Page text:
Bilingual Education in Aotearoa/New Zealand
This report highlights some of the key findings from Professor May’s literature review that relate to Māori-medium education.
Author(s): S. May, R. Hill and S.Tiakiwai. Report prepared for the Ministry of Education.
Date Published: December 2006
This report is available as a download (please refer to the 'Downloads' inset box). For links to related publications/ information that may be of interest please refer to the 'Where to Find Out More' inset box.
In 2004, researchers from the University of Waikato, led by Professor Stephen May, who is an international authority on bilingual education, looked at the national and international research on bilingual and immersion education to find out what works best in Aotearoa/New Zealand.1
Revitalisation and achievement
Between the 1930s and the 1960s, the number of Māori who could speak Māori had dropped from 96.6% to only 26% and a generation grew up not knowing how to speak Māori. This led to fears that Māori would become a "dead" language unless serious efforts were made to revive the language and encourage more people to speak Māori again.
Māori-medium education (schooling provided mainly in te reo Māori) was started in the 1980s to help turn the situation around.
In 2001, about 17% of Māori children of school age were enrolled in some form of Māori-medium education. This includes kura kaupapa Māori (primary schools where the whole school is taught in te reo Māori), other primary immersion schools, and schools with immersion or bilingual units or classes, as well as a few whare kura (secondary schools which teach in te reo Māori).
This has helped revive the Māori language, but there is still a long way to go. There are currently only about 22,000 fluent Māori speakers, many of whom are over 45 years old, and about 22,000 speakers with medium levels of fluency, the majority of whom are under 25 years old. There are also many, however, who know very little Māori – for example, 58% of Māori know only a few words or phrases, and make only limited use of Māori language in homes.2
Today, the focus is still on revitalising the language and cultural identity, but it is also on making sure that Māori-medium education is effective and students are successful academically – this was the focus of Professor May's report.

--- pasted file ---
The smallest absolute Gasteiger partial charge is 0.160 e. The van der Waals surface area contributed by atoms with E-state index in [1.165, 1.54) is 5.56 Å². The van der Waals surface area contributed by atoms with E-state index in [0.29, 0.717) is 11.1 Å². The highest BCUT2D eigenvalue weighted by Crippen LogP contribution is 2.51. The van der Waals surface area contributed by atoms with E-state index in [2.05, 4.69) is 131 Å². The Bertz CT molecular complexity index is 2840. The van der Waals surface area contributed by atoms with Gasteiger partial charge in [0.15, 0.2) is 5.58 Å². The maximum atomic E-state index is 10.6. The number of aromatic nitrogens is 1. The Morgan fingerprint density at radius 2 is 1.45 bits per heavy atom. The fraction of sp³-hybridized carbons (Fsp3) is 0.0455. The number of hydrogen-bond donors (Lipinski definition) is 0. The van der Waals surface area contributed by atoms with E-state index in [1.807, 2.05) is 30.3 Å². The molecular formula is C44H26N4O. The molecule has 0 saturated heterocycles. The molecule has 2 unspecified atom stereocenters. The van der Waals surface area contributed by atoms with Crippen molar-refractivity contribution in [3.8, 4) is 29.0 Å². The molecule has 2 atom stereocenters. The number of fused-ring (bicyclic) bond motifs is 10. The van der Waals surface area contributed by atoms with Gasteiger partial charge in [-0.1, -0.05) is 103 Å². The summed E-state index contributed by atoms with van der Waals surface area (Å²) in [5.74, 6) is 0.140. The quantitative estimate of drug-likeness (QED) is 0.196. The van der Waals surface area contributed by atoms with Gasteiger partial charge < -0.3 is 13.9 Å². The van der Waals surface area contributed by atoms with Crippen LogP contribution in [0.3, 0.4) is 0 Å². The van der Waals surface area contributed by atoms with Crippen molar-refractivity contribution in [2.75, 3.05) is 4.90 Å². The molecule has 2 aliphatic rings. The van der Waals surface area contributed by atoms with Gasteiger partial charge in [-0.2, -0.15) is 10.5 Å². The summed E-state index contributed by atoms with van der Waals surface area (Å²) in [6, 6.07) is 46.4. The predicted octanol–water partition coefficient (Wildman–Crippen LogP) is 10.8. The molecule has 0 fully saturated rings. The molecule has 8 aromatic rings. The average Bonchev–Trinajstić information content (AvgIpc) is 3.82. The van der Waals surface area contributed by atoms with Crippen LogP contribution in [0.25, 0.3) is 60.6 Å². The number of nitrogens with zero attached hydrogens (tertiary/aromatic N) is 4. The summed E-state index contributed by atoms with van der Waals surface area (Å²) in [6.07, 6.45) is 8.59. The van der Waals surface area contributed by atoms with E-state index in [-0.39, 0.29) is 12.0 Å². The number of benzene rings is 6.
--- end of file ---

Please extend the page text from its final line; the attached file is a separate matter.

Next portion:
What is bilingual education?
Bilingual education is where school subjects are taught in two languages and students become fluent speakers and writers in both languages by the end of their schooling.
One key form of bilingual education is immersion education, where students are taught mainly through a second language in order to become bilingual. French immersion schools in Canada are one example of immersion education. Māori-medium education is also immersion education because most students are second language learners of Māori. Immersion education is a highly successful form of education internationally – both in terms of achieving bilingualism and academic success for its students.
In immersion education, the language least likely to be spoken in the wider society (French in Canada; Māori in Aotearoa/New Zealand) is used as the main language of school. The emphasis is placed on these languages because they would not otherwise be spoken outside of the school, where English dominates. Therefore, by promoting Māori in Aotearoa/New Zealand or French in Canada, the aim of immersion education is to ensure that these languages continue to be spoken in the wider society.
Some more definitions
Bilingual education is most effective when families, the school and the wider community see it as good for students to learn a second language and to become fluent in two languages. This is called an "additive" approach, because students are "adding" a second language rather than replacing one language with another. Research shows that additive approaches are very effective educationally and result in students becoming bilingual as well as biliterate – being able to read and write in two languages.
The research also highlights that becoming biliterate is the key to academic success. Students who are biliterate are more likely to succeed academically and also often outperform students in English-medium schools. Of course, they also end up knowing two languages rather than just one.
Māori-medium education in Aotearoa/New Zealand
Māori-medium education is immersion education where Māori is used for teaching most of the time.
In Māori-medium programmes, most of the students speak Māori as their second language – most come from homes where English is the first language. So Māori-medium programmes focus on improving the students' Māori language skills and they also aim to revitalise the Māori language.
Levels of immersion
Māori bilingual programmes are grouped into four levels, based on their level of immersion (teaching in Māori). Level 1 has the highest level of teaching in Māori (between 81% and 100%) and in Level 2, the children are taught in Māori for between 51% and 80% of the time. Level 3 is between 31% and 50% teaching in Māori and Level 4 is between 12% and 30% teaching in Māori.
These levels are used by the Ministry of Education for allocating funding to immersion programmes – the higher the level of immersion, the higher the funding.